Magazine article Parks & Recreation

Purpose, Passion, Progress: Celebrating 40 Years of NTRS

Magazine article Parks & Recreation

Purpose, Passion, Progress: Celebrating 40 Years of NTRS

Article excerpt

It's 1966. Gasoline is selling for 32 cents a gallon and a U.S. postage stamp cost a nickel. In the midst of protests of the Vietnam War and civil rights unrest in many cities, Star Trek debuts, disposable diapers hit the scene, mini skirts are "hip" and many of us are California Dreamin' in our Yellow Submarine. Amid this backdrop, the National Therapeutic Recreation Society (NTRS) emerged as a branch of NRPA.

2006 marks the 40th birthday of NTRS. The merger in 1965, which formed NRPA, included two groups concerned with therapeutic recreation (TR)--the National Association of Recreational Therapists (NART) and the Hospital Recreation Section of the American Recreation Society (ARS-HRS). These organizations put aside their philosophical differences--and voted to merge. These early therapeutic recreation specialists shared a common concern with the inhumane treatment of individuals with disabilities and the right of these individuals to participate in the full gamut of recreation and leisure experiences.

NTRS has been a major catalyst and participant in many of the professional milestones of TR's history. Such milestones illuminate the phenomenal growth and development of the field and its emergence as a recognized and important service. In the mid-sixties though, TR was not widely known.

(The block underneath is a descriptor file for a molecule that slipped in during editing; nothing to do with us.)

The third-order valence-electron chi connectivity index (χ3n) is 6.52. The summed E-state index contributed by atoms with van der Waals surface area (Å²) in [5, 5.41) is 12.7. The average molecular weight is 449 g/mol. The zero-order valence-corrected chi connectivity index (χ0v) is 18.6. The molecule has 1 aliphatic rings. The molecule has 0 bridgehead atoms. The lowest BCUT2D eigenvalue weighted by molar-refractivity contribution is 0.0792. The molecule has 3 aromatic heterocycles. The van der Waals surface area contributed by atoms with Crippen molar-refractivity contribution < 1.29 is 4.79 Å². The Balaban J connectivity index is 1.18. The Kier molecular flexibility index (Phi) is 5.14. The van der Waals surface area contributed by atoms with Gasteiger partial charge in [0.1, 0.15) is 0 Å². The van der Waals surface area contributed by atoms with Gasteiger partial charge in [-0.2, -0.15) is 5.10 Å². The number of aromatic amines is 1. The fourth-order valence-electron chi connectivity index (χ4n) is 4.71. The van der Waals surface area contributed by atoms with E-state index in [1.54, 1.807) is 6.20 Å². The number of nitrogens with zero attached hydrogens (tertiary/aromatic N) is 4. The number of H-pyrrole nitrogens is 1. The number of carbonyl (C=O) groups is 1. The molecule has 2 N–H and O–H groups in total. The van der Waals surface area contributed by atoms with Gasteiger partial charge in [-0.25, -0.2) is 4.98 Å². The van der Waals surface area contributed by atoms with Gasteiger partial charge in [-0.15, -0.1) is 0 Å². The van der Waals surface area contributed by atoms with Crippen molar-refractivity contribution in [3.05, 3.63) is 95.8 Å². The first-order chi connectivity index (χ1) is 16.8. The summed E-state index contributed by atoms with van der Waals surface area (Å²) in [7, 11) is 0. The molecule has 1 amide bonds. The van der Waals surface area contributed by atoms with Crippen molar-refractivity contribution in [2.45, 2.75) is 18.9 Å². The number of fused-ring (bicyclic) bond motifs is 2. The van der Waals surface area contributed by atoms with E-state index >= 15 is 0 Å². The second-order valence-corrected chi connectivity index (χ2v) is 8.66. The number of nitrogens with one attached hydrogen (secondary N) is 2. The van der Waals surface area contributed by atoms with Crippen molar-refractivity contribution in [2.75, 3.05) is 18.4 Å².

Nancy Taback was a high school student in 1966 and her story is typical of many who were discovering the field at that time. Taback's story--developmental exposure to persons with disabilities, a passion for activity leadership, and a lifelong service commitment--characterize the experience of many who have found their calling in TR.

"In 1965 I babysat for a family who had a child with Down syndrome and I had a connection with him that his mother recognized in the first visit," she recounts. The mother told her that she thought her child had a developmental disability and that perhaps Taback should consider working with children with disabilities when she got older. This motivated her. She says, "I spent my senior year in high school volunteering at the St. Louis State School and Hospital, playing with the residents." After entering the University of Missouri in 1968, Taback says she met Dr. Ethel Scott and was introduced to Therapeutic Recreation, an association that she says caused her to be proud. "After 34 years in the field, I'm still proud!"

TR in the late 1960s focused on persons, not prescriptions. Are participants having fun? Are they participating in the same types of activities as their peers without disabilities? These were the commonly identified concerns in reviewing program materials of the time.

The ensuing decades witnessed historical legislation concerning public access, education, jobs and living arrangements for persons with disabilities. Budgets supporting people with disabilities grew and were then "reconciled." The 2006-2007 edition of the U.S. Department of Labor's Occupational Outlook Handbook reported that the majority of today's therapeutic recreation specialists work in nursing homes and hospitals. Others work in state and local government agencies and in community-based programs for older adults, including assisted-living facilities.

The rest of the field works primarily in residential mental retardation, mental health and substance abuse facilities; individual and family services; federal government agencies; educational services; and outpatient care centers. A small but growing number of therapists are self-employed, generally contracting with long-term care facilities or community agencies to develop and oversee programs.

The National Council for Therapeutic Recreation Certification (NCTRC) reported that hospitals continue to represent the largest employment setting with 42 percent of all therapists working in hospitals. The Council reported that there are 38,000 TR professionals in the U.S., with the majority (61 percent) providing services to adults who are older or who have psychiatric diagnoses. …

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